First off, I wanted to like this book more than I wound up doing. The idea of the story was good. SEALS are different than regular humans, almost supermen in a way. However, they are also very self centered, focused, and self-involved. For very good and understandable reasons, of course. I always love a story where they are put forward in a good light, with understanding of who and what they are and how important it is that they aren’t people to be ‘changed’ but rather to be accepted. Not that they are prefect, by a long shot, but certainly necessary to the world as it is today.
I will admit that part of me completely understood Jax. He came from a background of wealth, but also of neglect, and lost his only friend young, a friend whose family had been there for him when no one else was. However, for most of the book, I would have been just as happy to hit him over the head with a brick. And still would be happy to do so in a way.
Jax went into a marriage for the most shallow of reasons – a leggy, shallow female who appealed to his sex drive but whom he had absolutely no sense of connection to other than what happened in the bedroom. And, as with lust, that faded even more quickly than any sort of connection. Within a year the wife has had a child and left him, only to pass away within four years, leaving their son with his grandmother. In some cases, being with a grandmother is the perfect solution, and as Jax really doesn’t care to be a parent anyway, well, heck, that works, right? Only his Commander’s insistence sends Jax to North Carolina to spend time with a boy he apparently doesn’t want or need in his life. His only point to spending time with his son is to get there, get the kid out of his life, and get on with being a SEAL.
Of course, in true ‘romance novel’ style, he comes to learn that he really does want the boy in his life, but NOT if it interferes with his SEAL life. So, he fully intends to send the boy back to his grandmother, and, this is where he really ticks me off – even though he knows full well that the grandmother is a drunk who is cruel to the boy at every opportunity. That doesn’t matter as much to him as getting back to his “real” life. Bzzz! Can we all say ‘self-centred jerk”?
Yes, it all works out in the end, and if it weren’t for Tyler, the son, and the fact that I really liked Pickett as much as I did, well. Let’s just say the book would be rolling around in the 1-star galaxy. Pickett, the female lead, is soft and warmhearted, but also strong and in control of her own life, even though she has allowed her family to convince her she is not up to the ‘quality’ of their particularly stylish family. I got her, and liked and admired her. Tyler came to the story withdrawn and in incredible pain, with a dead mother, a vituperate grandmother, and a father who looks at him as just another soldier, expected to snap to and behave as any other soldier under his command while they were together. And of course, as he only planned to spend the required 30-days with his son, he couldn’t wait to get it over with so he could get back to SEAL life and forget his responsibilities as a parent. It was deeply painful to watch their interactions during the first half of the book, even when Pickett, the child and family counselor, was doing her level best to show him what a complete and total screw up he was as a parent… gently, of course.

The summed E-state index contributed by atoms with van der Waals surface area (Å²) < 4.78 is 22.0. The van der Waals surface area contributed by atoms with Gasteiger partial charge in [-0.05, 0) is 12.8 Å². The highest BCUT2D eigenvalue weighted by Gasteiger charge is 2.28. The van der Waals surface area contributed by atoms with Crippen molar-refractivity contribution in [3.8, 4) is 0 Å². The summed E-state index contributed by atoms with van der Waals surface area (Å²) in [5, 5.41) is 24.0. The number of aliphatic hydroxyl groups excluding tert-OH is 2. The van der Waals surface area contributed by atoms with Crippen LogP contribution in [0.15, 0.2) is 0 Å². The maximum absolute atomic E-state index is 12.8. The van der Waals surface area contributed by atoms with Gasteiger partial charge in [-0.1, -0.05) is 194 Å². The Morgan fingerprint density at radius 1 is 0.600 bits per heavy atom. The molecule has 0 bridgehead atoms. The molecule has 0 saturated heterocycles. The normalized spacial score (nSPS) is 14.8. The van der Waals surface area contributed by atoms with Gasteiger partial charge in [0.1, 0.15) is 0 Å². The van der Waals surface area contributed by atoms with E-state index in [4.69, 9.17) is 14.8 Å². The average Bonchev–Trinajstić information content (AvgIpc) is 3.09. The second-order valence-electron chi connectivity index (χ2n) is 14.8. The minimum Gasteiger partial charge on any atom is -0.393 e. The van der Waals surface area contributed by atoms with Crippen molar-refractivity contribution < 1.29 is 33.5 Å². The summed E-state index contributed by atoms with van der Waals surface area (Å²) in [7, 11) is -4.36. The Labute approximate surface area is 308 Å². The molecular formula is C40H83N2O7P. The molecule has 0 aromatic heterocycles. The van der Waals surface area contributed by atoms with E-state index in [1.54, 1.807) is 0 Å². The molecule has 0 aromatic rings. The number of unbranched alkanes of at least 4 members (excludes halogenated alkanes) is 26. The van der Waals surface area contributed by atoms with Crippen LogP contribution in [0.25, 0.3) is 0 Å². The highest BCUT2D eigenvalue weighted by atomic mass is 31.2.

There were a lot of other things that bothered me about the book, technical issues that I doubt anyone would notice but me. “Tyler’s old DOD 1332.30” . . . hum…. The 1332.30 is “for the administrative separation of commissioned officers of the Regular Army, Regular Navy, Regular Air Force, or Regular Marine Corps for substandard performance of duty, an act or acts of misconduct, moral or professional dereliction, in the interest of national security, and for the discharge of regular commissioned officers with less than 5 years active commissioned service in certain circumstances.” Hummmm again. So, his Commander had his “old 1332.30” on his desk? A 1332.30 was already previously filed, but Jax is now command personnel, even thought he was previously kicked out of the military for dereliction of some sort? Well, he was certainly derelict in his duties as a father, but that is neither here nor there. It drives me round the bend when authors try to be all knowledgeable about what they are writing about – and even though they quote their “sources” they screw up so badly.
Additionally, I am always disappointed when authors don’t take advantage of beta readers and editors in order to ascertain that their books are error free. Though not as bad as some of the books I have recently read (or, should I say, tried to read) the book needs a good cleaning up of missing and misused words and spelling. Disappointing.
Overall, the Jax character was a bit too much on the selfish side, even for a SEAL, to not irritate me beyond any ability to come to like him in the end. Actually, I would have liked the book better without the Jax character in it. Of course, it wouldn’t have been a romance per-se so would lose a large part of it’s audience, but if the author had made it a story of Pickett taking in a parentless child and the development of the two of them as a family, I think this could have easily been at least four, if not five, stars.